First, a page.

sparse phase is immersed within a continuous one []. While
thecontinuousphaseisusuallycalledthematrix,thesparse
phaseissaidtobecomposedofcolloidalparticles.When
an external electromagnetic eld is incident upon a colloidal
system, it induces currents within the randomly located
colloidal particles and these currents radiate electromagnetic
elds which act back upon the particles themselves. e total
electromagnetic eld conformed in this way can be split
into two components, an average component with a smooth
spatial variation and traveling in a denite direction, called
the coherent beam, and a uctuating component with abrupt
spatial variations and traveling in all dierent directions,
called the diuse eld.
e work cited above [], related to the reection and
transmission amplitudes from colloidal suspensions, dealt
with the reection and transmission amplitudes of the coher-
ent beam for a system of randomly located identical spheres,
within a homogeneous matrix with a at interface occupying
a half-space. e procedure devised for this calculation
involved the solution of an integral equation posed in terms
of the generalized nonlocal conductivity tensor of an isolated
sphere and valid for a low concentration of spheres. Also,
it has been pointed out that this integral equation for the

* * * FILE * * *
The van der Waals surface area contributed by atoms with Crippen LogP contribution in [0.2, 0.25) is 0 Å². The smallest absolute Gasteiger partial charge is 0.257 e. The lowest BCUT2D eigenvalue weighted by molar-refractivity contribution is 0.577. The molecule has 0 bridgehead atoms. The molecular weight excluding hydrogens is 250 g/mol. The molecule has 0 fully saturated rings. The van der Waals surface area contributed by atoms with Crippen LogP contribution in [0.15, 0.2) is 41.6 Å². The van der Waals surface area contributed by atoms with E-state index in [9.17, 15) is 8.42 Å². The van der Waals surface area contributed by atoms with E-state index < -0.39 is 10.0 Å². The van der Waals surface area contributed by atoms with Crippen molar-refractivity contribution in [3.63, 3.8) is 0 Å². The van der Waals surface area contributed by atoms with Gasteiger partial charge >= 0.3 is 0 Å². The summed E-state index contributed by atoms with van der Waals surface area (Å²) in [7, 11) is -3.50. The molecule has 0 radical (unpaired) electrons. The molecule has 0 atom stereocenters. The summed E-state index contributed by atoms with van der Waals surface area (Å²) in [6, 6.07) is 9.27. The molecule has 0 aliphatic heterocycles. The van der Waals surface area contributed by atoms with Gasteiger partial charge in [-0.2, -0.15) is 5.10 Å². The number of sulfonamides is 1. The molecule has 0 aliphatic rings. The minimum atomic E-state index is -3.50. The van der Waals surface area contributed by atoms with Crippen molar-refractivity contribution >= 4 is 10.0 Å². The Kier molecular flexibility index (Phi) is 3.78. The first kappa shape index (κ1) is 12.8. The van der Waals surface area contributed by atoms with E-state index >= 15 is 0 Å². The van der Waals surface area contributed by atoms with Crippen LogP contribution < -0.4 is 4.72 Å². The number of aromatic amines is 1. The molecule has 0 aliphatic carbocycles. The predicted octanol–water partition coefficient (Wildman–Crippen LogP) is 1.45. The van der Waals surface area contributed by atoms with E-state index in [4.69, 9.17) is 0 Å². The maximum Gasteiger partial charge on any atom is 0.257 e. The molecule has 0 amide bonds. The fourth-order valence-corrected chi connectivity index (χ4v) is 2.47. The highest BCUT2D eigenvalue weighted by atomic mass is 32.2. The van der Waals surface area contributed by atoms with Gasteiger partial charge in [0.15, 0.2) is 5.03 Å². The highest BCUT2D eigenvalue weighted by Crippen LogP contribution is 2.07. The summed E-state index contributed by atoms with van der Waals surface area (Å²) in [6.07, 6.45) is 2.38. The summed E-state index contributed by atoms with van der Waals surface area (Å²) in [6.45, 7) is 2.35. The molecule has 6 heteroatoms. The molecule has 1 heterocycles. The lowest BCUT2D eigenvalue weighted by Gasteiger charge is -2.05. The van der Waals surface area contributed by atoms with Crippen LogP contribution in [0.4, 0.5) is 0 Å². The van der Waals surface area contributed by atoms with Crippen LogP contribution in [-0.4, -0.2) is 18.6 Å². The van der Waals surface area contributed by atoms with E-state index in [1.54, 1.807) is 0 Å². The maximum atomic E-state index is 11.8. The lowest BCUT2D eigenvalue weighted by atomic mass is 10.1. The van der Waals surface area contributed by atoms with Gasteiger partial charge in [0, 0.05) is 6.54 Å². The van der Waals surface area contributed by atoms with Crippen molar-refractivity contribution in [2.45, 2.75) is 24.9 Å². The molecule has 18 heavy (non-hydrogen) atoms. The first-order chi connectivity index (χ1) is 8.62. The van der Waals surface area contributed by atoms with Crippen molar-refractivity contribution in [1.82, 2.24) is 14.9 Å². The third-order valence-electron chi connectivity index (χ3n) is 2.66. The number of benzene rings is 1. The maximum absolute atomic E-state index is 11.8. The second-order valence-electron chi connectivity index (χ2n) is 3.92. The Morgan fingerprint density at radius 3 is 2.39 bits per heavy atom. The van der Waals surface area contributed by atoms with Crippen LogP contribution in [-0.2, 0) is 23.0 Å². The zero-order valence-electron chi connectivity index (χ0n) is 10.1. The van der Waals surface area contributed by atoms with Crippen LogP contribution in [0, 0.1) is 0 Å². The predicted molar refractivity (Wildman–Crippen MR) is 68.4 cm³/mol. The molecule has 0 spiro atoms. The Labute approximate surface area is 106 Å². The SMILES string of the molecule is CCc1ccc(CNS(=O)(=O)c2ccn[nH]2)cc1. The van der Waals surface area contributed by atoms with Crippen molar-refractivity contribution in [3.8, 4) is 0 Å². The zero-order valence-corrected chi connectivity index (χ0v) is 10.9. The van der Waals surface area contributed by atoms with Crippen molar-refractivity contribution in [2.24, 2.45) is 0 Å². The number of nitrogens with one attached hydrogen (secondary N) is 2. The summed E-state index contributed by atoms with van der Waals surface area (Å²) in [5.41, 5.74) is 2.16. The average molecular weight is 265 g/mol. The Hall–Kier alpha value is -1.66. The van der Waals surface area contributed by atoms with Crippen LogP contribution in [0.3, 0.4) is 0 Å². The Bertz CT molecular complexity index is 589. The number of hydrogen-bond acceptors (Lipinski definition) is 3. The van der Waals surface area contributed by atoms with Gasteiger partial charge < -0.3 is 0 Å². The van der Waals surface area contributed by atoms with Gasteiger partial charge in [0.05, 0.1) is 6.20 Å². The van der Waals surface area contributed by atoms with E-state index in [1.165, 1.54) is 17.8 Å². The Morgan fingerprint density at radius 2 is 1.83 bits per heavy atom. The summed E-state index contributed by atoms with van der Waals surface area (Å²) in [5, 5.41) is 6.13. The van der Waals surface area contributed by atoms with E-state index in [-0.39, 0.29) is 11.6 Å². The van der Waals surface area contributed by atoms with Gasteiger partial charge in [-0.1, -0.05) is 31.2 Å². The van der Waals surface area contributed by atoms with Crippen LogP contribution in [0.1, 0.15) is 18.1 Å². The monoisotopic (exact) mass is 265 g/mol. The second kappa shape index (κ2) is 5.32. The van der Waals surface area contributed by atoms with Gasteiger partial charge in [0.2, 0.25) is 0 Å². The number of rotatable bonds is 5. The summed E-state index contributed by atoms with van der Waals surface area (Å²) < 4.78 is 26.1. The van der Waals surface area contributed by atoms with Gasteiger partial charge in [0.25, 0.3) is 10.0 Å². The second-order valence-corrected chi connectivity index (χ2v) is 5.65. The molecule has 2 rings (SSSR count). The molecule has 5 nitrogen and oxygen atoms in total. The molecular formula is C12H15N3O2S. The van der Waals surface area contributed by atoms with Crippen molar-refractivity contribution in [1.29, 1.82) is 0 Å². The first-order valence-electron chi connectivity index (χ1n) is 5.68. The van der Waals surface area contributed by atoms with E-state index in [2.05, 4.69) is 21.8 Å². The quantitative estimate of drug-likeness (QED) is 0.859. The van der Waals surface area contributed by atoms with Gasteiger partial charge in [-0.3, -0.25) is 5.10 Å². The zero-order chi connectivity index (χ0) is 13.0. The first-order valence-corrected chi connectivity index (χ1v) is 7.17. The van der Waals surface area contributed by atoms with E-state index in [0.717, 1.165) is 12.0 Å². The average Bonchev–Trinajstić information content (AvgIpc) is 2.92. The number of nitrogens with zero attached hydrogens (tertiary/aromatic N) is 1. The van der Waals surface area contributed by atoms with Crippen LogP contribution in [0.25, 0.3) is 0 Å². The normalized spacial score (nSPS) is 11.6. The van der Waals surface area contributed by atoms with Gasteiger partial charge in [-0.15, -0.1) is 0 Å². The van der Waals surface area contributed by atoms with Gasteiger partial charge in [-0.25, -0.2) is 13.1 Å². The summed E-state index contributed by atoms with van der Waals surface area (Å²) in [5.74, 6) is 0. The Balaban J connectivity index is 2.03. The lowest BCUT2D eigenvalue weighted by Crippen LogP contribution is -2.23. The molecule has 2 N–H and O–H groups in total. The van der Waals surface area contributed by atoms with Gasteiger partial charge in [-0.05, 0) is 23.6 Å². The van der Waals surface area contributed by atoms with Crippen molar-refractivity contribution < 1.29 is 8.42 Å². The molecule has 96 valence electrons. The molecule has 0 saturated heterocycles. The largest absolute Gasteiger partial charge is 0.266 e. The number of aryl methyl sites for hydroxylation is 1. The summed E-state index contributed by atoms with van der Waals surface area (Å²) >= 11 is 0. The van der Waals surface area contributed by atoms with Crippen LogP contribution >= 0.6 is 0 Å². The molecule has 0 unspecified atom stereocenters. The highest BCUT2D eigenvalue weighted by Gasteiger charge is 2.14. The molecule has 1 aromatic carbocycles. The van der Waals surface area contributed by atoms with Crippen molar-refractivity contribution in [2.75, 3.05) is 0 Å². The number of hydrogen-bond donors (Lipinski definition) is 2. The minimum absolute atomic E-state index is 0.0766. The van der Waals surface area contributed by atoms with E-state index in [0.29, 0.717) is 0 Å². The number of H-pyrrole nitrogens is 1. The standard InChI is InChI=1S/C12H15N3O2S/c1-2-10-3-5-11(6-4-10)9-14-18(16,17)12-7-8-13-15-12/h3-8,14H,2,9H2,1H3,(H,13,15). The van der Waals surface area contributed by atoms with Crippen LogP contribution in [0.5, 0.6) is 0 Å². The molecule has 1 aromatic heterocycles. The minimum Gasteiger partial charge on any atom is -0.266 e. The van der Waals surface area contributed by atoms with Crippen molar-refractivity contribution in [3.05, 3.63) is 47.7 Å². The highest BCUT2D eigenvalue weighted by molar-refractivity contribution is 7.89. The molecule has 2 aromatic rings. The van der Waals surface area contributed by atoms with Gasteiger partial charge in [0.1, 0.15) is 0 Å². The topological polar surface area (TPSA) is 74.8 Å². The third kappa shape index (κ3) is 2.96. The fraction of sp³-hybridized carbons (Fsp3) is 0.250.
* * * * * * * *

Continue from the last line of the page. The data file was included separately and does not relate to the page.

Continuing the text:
Hindawi
Mathematical Problems in Engineering
Volume 2019, Article ID 1530821, 20 pages
https://doi.org/10.1155/2019/1530821
Mathematical Problems in Engineering
average electric eld is analogous to the one used in multiple-
scattering-theory (MST), to solve similar problems. e
integral equation in MST is usually written in terms of the so-
called T-matrix operator, whose calculation for the case of an
isolated sphere has already been performed [] by solving the
integral equation obeyed by this operator. Since a wide variety
of systems are usually modeled as a collection of spheres, the
calculation of the T-matrix for an isolated sphere becomes a
necessary ingredient in this type of calculations.
Here, we rst recall that the T-matrix operator and
the generalized nonlocal conductivity tensor are actually
proportional to each other [] obeying, essentially, the same
integral equation. en, we propose a quite straightforward
procedure to calculate the generalized nonlocal conductivity
tensor of an isolated sphere, making use of its physical
interpretation. Instead of solving the integral equation, our
procedure is based on a Mie-type scattering boundary-value
problem in the presence of external currents, yielding closed-
form expressions for all the components of the generalized
nonlocal conductivity tensor, or, equivalently, the T-matrix
operator. We consider the sphere to be characterized by
both, a local electric permittivity and a local magnetic
permeability. erefore, the method described here poses
an alternative to the calculation of the T-matrix operator,